Hoops Traveler: The case for Australia

Imagine that you have just graduated high school and you have your sights set on playing professional basketball in the NBA. The NBA requires that you wait one year before entering. Therefore, you have some decisions to make about how to stay productive during this time.

Now imagine that in spite of never having played an NBA game, you have 5.7 million Instagram followers and half the basketball fans in the country have known about you since your first year of high school.

With that level of fame, the pressure is on and the clock is ticking. What do you choose? Here’s some guidance.

For most American players, this decision is easy. You spend one year at a college basketball powerhouse, learn from the best college coaches soaking up all you can, and get out.

But Charlotte Hornets NBA guard Lamelo Ball from Chino Hills, Calif., saw value in a less conventional option.

During his gap year, Ball played for the Illawarra Hawks of the National Basketball League (NBL) in Australia. At face value this seems like a head scratcher. Ball had committed to playing at the University of California, Los Angeles, a Div. I basketball stalwart, at 13 years old. 

Not only would he have entered a program that produced NBA legends like Kareem Abdul-Jabbar, but he also would have been minutes away from his home. Being in the United States during the year, he would have garnered more attention from NBA recruiters.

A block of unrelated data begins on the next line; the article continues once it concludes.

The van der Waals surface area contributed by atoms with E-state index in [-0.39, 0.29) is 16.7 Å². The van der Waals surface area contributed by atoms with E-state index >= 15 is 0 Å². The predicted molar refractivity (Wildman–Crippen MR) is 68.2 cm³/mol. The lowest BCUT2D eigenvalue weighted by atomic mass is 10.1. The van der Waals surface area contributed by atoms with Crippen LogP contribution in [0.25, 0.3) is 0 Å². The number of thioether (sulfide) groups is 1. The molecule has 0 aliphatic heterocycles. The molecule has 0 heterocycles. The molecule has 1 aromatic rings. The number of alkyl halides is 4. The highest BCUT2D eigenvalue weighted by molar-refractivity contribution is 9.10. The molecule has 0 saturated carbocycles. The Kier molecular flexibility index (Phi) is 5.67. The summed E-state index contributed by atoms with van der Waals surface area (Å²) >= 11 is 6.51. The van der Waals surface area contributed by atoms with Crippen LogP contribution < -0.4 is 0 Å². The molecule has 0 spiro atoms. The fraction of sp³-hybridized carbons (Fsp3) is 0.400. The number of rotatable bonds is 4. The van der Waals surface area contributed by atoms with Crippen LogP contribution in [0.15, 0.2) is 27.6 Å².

What is the case for Australia, then?

The NBL’s Next Stars program provided this opportunity for Ball and many other current NBA players, such as the Denver Nuggets’ RJ Hampton and the Oklahoma City Thunder’s Terrance Ferguson. 

The theme of the program is a player-driven one, giving a lot and taking little away. It gives players $50,000, as well as access to a luxurious home and transportation amenities. Most importantly, it gives players an opportunity to compete and develop. 

“Our league is a pretty tough league. Not as known around the world, but there’s not a lot of teams and it’s very physical, very competitive. I think that’s given [Ball] a leg up when you compare him to college guys. I think he’ll be a bit more ready and accustomed to that grown-man basketball,” Andrew Bogut said in a radio interview. Bogut is a former NBA player and one of Ball’s opponents in the NBL.

This concept of giving a lot and taking a little is what college basketball in the United States is often criticized for not doing. With no opportunity to make money as well as having to play in systems rigidly imposed by college coaches, more players are seeing international basketball as a stronger career-building option.

Through its program, Australia is primed to attract this market. The opportunity for American players to get out of their comfort zone while still playing in an English-speaking country with a high standard of living is a perfect mix. 

With the style of play in the NBL being similar to that of the NBA, Ball and many others who pass through Australia should be well equipped for the rigors of the best basketball league in the world. After all, the NBA is still the dream, and right now, Australia, while not in first place yet to college basketball, is quietly inching closer.

What’s your decision?